Charlottesville, Virginia to Bypass Years of Careful Planning

Charlottesville, Virginia is a true stand-out in growth management in the South. Despite strong development pressure, this mid-sized city, which is home to the University of Virginia, has developed a growth boundary to help preserve its scenic natural surroundings and quaint, small-town feel.

Charlottesville, Virginia has been working hard to make sure landscapes like this don't become interchanges and Wal-Mart parking lots. Photo: ##http://cvilletomorrow.typepad.com/charlottesville_tomorrow_/2011/07/bypass_schools_health.html?utm_source=feedburner&utm_medium=feed&utm_campaign=Feed%3A+cvilletomorrow_rss+%28Charlottesville+Tomorrow+News+Center%29## CvillePedia##

After all that careful planning and forethought, it pains me to have to write this kind of story about Charlottesville — the unnecessary highway story.

The Charlottesville-Albemarle Metropolitan Planning Organization had specifically blocked funding for a bypass of US 29 as part of its long-range plan. But Wednesday, the MPO board voted 3-2 to overturn that decision and accept $197 million in state funding to revive the 6.2 mile project that has been sitting on a shelf for the last 15 years.

This whole thing is like a replay of Charleston and Charlotte, except Charlottesville really ought to know better.

Sean Tubbs at Network blog Charlottesville Tomorrow has been following this story as it unfolds. These excerpts were taken from a series of four stories Tubbs has written on the topic.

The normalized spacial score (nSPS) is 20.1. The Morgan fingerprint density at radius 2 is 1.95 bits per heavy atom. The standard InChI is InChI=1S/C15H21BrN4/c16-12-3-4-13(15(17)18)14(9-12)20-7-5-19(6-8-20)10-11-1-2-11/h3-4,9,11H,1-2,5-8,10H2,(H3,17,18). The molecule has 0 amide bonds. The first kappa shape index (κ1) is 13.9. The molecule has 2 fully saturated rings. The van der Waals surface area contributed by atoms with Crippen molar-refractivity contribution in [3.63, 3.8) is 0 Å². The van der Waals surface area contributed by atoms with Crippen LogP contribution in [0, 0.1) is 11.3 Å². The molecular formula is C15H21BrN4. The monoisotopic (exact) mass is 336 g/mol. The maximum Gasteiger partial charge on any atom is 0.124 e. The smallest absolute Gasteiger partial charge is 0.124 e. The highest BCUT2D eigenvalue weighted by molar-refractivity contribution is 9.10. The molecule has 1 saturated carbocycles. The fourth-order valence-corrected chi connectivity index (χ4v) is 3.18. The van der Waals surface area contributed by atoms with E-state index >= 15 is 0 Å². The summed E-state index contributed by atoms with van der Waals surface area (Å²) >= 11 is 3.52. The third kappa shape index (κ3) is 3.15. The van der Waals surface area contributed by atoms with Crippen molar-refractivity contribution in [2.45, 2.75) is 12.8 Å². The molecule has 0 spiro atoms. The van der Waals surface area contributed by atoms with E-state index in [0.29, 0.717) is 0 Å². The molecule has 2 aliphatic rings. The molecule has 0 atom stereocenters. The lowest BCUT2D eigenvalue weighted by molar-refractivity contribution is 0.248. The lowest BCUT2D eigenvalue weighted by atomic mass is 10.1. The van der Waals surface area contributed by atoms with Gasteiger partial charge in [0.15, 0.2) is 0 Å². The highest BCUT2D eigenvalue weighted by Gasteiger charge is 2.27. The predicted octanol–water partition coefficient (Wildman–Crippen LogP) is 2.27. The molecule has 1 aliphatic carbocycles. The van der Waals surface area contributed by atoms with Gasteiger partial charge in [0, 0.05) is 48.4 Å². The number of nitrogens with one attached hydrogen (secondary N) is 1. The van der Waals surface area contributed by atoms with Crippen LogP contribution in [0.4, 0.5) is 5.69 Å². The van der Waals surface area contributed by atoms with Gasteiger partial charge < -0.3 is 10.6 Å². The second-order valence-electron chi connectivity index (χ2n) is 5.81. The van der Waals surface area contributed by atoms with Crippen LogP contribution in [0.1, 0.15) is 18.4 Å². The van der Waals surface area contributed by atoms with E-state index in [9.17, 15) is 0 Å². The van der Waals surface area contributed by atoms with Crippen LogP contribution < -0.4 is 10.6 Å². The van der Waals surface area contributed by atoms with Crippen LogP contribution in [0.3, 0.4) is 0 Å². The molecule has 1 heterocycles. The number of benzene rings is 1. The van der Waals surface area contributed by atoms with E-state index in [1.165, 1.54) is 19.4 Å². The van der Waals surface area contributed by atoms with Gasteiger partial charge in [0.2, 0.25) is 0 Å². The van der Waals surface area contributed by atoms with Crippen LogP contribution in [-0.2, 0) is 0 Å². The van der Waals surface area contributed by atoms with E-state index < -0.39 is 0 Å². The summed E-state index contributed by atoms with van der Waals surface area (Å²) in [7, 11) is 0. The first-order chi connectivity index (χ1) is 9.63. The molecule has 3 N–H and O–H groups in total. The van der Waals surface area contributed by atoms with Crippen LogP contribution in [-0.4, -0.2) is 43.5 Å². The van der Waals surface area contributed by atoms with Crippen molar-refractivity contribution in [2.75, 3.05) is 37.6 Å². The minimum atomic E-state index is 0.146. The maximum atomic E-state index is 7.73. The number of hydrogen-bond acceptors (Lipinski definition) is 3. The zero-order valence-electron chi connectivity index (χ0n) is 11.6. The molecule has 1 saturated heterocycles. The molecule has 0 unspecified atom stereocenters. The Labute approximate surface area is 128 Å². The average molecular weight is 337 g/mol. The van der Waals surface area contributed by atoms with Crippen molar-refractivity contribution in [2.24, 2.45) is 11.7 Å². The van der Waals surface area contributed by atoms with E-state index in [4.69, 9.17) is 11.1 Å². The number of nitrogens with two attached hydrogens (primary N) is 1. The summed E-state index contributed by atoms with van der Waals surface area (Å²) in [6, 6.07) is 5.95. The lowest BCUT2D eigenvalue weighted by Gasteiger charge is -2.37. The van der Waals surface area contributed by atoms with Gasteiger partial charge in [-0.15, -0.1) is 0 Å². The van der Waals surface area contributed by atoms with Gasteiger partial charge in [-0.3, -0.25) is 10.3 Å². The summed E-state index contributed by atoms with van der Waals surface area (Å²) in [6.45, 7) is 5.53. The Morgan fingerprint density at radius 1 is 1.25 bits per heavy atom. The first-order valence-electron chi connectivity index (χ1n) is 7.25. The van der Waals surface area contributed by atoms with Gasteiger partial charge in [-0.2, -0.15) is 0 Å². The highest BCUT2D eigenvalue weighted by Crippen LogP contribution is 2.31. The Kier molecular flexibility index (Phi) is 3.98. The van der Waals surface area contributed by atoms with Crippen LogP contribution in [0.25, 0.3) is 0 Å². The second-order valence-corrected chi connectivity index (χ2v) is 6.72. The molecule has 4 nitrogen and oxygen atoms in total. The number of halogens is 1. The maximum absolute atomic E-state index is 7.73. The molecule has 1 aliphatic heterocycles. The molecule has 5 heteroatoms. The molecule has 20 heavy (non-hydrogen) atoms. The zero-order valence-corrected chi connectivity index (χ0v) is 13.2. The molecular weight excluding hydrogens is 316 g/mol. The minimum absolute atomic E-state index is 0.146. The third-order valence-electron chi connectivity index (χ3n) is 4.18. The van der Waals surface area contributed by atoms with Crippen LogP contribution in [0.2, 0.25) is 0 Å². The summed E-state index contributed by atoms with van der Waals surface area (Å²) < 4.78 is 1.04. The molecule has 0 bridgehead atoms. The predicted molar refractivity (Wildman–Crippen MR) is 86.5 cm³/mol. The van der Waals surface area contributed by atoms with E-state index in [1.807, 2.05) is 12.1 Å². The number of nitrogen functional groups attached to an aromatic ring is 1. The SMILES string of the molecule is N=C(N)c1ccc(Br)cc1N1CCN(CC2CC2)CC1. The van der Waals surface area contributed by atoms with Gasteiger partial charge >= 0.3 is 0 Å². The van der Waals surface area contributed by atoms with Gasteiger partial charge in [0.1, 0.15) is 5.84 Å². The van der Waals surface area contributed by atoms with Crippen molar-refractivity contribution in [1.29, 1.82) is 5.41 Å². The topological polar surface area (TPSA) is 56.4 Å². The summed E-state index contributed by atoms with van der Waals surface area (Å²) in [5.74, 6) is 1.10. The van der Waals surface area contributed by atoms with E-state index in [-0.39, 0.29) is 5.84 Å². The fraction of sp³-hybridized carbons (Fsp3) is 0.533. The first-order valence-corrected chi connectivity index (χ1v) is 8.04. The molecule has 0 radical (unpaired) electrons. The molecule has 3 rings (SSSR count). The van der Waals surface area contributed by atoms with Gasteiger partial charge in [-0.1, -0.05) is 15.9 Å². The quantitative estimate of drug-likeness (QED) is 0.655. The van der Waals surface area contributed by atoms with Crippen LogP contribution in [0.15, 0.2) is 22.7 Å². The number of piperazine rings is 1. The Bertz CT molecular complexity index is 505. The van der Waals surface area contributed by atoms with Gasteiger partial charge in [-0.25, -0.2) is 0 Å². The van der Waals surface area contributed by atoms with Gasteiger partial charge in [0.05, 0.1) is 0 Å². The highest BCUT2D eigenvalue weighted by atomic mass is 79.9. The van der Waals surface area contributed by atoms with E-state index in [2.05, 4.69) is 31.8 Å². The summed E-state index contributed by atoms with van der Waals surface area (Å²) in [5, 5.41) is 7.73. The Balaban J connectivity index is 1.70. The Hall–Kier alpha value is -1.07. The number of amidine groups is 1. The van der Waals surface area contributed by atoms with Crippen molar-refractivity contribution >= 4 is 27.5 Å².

City Councilors Kristin Szakos and Satyendra Huja voted against the motion to approve funding, which came after more than 100 people spoke at the second public hearing on the topic. Roughly two-thirds of the speakers argued that the MPO should not allow further funding for the project.

Trip Pollard, director of the Southern Environmental Law Center’s land and community program, objected to being described as a “special interest.” “Obviously it’s a very controversial project,” Pollard said. “We have opposed it for a number of years because we think it is a wasteful and destructive project, and not because we’re a special interest. We think there are cheaper and better solutions.”

One person at Tuesday’s meeting asked if the widening could be done without the bypass, but [Supervisor Ken] Boyd cut him off and pointed out that the VDOT officials were not on hand to answer political questions.

“We’ve been told the money to widen 29 will not be made available unless there is a bypass,” Boyd said.

“We’re being blackmailed,” shouted a Forest Lakes South resident who did not want to be identified.

Surely the officials at the Charlottesville-Albemarle MPO, with all the sophisticated planning they have been doing, are aware of the concept of induced demand. Maybe the promise of almost $200 million in state funding has clouded their judgment a little.

Elsewhere on the Network today: Rebuilding Place in the Urban Space reports that the fragmented nature of transit in Phoenix has resulted in out-sized administration costs. New Jersey Future asks why Millennials are attracted to cities. And Bike Portland reports live from the kick-off of the cross-country velomobile tour.

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